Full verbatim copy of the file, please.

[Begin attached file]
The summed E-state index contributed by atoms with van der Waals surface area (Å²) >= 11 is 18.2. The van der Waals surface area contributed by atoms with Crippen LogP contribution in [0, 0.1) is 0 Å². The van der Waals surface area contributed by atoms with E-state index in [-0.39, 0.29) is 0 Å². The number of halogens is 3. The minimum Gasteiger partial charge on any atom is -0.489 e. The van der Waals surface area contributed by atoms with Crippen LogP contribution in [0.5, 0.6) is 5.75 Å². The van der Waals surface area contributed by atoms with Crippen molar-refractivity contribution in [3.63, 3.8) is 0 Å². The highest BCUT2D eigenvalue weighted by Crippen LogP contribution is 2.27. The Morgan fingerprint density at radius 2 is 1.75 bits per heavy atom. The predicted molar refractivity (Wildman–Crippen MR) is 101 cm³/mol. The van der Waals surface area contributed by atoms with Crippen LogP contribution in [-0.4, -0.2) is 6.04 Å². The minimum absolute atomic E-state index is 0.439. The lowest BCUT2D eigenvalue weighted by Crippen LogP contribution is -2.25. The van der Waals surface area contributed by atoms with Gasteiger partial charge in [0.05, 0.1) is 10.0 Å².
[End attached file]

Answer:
The summed E-state index contributed by atoms with van der Waals surface area (Å²) >= 11 is 18.2. The van der Waals surface area contributed by atoms with Crippen LogP contribution in [0, 0.1) is 0 Å². The van der Waals surface area contributed by atoms with E-state index in [-0.39, 0.29) is 0 Å². The number of halogens is 3. The minimum Gasteiger partial charge on any atom is -0.489 e. The van der Waals surface area contributed by atoms with Crippen LogP contribution in [0.5, 0.6) is 5.75 Å². The van der Waals surface area contributed by atoms with Crippen molar-refractivity contribution in [3.63, 3.8) is 0 Å². The highest BCUT2D eigenvalue weighted by Crippen LogP contribution is 2.27. The Morgan fingerprint density at radius 2 is 1.75 bits per heavy atom. The predicted molar refractivity (Wildman–Crippen MR) is 101 cm³/mol. The van der Waals surface area contributed by atoms with Crippen LogP contribution in [-0.4, -0.2) is 6.04 Å². The minimum absolute atomic E-state index is 0.439. The lowest BCUT2D eigenvalue weighted by Crippen LogP contribution is -2.25. The van der Waals surface area contributed by atoms with Gasteiger partial charge in [0.05, 0.1) is 10.0 Å².